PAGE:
What's Up With Hive, a Nascent Successor to Yik Yak

February 20, 2017

The creators of the controversial smartphone app Yik Yak are back with a spinoff called Hive, without the anonymity that helped make its predecessor infamous.

Two years ago, Yik Yak was surging in popularity among college students. But the location-based app was also gaining widespread attention as a breeding ground for bullying.

It offered an unfiltered glimpse into campus life, perhaps one that some college administrators could have done without. Although it sometimes featured funny and positive posts, Yik Yak had a dark side, and some users took advantage of its anonymity to provoke or harass their peers.

After a wave of negative news coverage — sometimes involving accounts of student users’ being arrested — and a civil-rights group’s campaign to protect users from harassment, Yik Yak decided to require users to identify themselves. But fickle youths had moved on, and last December, reports surfaced that Yik Yak had laid off 60 percent of its staff in the wake of poor growth forecasts.

Down, but perhaps not out, the team that created Yik Yak has now returned with Hive. Released this month with little fanfare and few details, the app is described as an "exclusive social network for college campuses" that will "connect the student body in ways that have never before been possible."

Hive’s connection with Yik Yak has not been publicized, but the registered seller of the new app is Richard Guy, Yik Yak Inc.’s mobile-development manager. Photos of one of Yik Yak’s founders are in the new app’s screenshots, and the two apps share a mint-green color scheme. The app is also currently available only at Furman University, alma mater of Yik Yak’s founders. Would-be users can add their college email addresses to a waiting list.

Hive’s focus seems to be a practical one: helping students connect to other people in their classes. In appearance, it looks similar to the team-productivity app Slack, with channels for individual courses and private chat options. The app’s FAQ section suggests that it could be used to exchange notes, invite people to a study group, or look up other students in a campuswide directory.

Unlike Yik Yak, the location-based premise of the app appears to have fallen by the wayside, as has anonymity — users need an institutional email address to log in, and their names will be displayed.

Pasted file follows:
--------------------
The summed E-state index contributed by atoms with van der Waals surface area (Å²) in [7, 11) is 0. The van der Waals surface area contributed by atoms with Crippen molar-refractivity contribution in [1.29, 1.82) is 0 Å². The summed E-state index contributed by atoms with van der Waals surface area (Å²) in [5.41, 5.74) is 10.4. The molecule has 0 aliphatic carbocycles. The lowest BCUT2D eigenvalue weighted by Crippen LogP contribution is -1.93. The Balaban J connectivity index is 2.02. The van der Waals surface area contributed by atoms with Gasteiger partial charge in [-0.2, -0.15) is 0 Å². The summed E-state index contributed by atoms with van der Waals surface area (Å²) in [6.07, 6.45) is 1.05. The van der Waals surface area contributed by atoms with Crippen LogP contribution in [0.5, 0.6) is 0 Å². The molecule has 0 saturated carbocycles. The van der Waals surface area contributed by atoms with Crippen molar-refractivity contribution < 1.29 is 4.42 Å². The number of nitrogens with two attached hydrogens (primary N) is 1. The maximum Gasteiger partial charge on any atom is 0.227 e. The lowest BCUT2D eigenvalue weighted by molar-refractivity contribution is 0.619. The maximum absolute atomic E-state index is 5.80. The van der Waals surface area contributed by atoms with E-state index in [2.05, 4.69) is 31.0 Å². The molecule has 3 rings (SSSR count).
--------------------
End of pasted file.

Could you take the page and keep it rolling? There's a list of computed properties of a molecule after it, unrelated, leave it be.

Not the Same Allure?

Aneesh Borah, a junior at Furman, says he downloaded Hive after hearing about it from a student in one of his classes who does public relations for the app. Around 20 people were using the app in the first few days, Mr. Borah says, but he also saw a lot of people who were "definitely not Furman students" using it. It’s possible that they were developers or people with Furman ties who still had access to university email accounts.

On first impression, Mr. Borah said that he liked the app but couldn’t really see a use for it. People "aren’t talking about it as much as Yik Yak" on campus, he says, adding that it didn’t have the same allure that Yik Yak had when it was anonymous. Mr. Borah says he uninstalled Hive after experiencing problems logging in.

A Furman spokesman says that a few students were testing Hive, but that it was not an official arrangement. "It’s an informal arrangement due to the Yik Yak founders’ having graduated from Furman and still being in touch with their former professors," he says. Neither Hive nor any computer-science professors at Furman responded to requests for comment.

Reynol Junco, an associate professor of education and human-computer interaction at Iowa State University, sees Yik Yak and Hive as "two completely different tools made to do different things."

"It seems the company is just branching out to a different kind of app rather than reincarnating an old product," he says.

Mr. Junco says he has put his email address on the waiting list. "I’m curious to see if indeed it fills a niche that students need," he says. "Yik Yak certainly did".

“I'm curious to see if indeed it fills a niche that students need.”
Tracy Mitrano, academic dean of the University of Massachusetts’ cybersecurity programs and an adjunct professor of computer science there, says she is not surprised that Hive, unlike Yik Yak, requires user identification. Anonymity, she says, is "not a sustainable business model."

While Ms. Mitrano welcomes the potential of the new app to encourage the free exchange of ideas on campus, she is wary as a result of students’ bad experiences with Yik Yak.

She is also concerned by Hive’s offer to provide a campuswide directory, identifying every student in a class. "I don’t think there is any college or university in the country that I am familiar with that would give them that information," she says.